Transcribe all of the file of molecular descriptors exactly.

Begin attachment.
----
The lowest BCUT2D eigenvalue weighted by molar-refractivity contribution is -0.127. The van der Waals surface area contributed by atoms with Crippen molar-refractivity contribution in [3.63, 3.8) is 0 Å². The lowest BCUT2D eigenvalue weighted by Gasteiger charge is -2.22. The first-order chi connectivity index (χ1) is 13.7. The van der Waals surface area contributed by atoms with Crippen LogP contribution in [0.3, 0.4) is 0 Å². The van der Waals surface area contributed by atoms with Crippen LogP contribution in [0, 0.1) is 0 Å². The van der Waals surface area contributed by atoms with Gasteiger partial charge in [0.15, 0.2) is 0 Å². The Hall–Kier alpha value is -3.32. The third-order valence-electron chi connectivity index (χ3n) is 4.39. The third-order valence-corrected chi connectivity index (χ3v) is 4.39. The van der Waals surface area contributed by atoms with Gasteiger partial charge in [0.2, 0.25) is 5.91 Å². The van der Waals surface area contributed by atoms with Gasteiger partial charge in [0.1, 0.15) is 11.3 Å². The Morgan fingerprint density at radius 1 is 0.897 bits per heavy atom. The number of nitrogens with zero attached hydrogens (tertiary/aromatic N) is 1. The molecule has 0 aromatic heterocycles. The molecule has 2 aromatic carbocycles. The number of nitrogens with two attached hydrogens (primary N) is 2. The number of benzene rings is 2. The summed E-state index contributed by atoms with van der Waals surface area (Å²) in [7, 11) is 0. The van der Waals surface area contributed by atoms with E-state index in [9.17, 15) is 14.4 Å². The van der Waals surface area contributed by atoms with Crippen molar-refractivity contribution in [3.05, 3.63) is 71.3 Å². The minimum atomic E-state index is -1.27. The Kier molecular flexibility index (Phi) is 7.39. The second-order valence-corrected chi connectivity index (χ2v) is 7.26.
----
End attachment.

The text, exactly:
The lowest BCUT2D eigenvalue weighted by molar-refractivity contribution is -0.127. The van der Waals surface area contributed by atoms with Crippen molar-refractivity contribution in [3.63, 3.8) is 0 Å². The lowest BCUT2D eigenvalue weighted by Gasteiger charge is -2.22. The first-order chi connectivity index (χ1) is 13.7. The van der Waals surface area contributed by atoms with Crippen LogP contribution in [0.3, 0.4) is 0 Å². The van der Waals surface area contributed by atoms with Crippen LogP contribution in [0, 0.1) is 0 Å². The van der Waals surface area contributed by atoms with Gasteiger partial charge in [0.15, 0.2) is 0 Å². The Hall–Kier alpha value is -3.32. The third-order valence-electron chi connectivity index (χ3n) is 4.39. The third-order valence-corrected chi connectivity index (χ3v) is 4.39. The van der Waals surface area contributed by atoms with Gasteiger partial charge in [0.2, 0.25) is 5.91 Å². The van der Waals surface area contributed by atoms with Gasteiger partial charge in [0.1, 0.15) is 11.3 Å². The Morgan fingerprint density at radius 1 is 0.897 bits per heavy atom. The number of nitrogens with zero attached hydrogens (tertiary/aromatic N) is 1. The molecule has 0 aromatic heterocycles. The molecule has 2 aromatic carbocycles. The number of nitrogens with two attached hydrogens (primary N) is 2. The number of benzene rings is 2. The summed E-state index contributed by atoms with van der Waals surface area (Å²) in [7, 11) is 0. The van der Waals surface area contributed by atoms with E-state index in [9.17, 15) is 14.4 Å². The van der Waals surface area contributed by atoms with Crippen molar-refractivity contribution in [3.05, 3.63) is 71.3 Å². The minimum atomic E-state index is -1.27. The Kier molecular flexibility index (Phi) is 7.39. The second-order valence-corrected chi connectivity index (χ2v) is 7.26.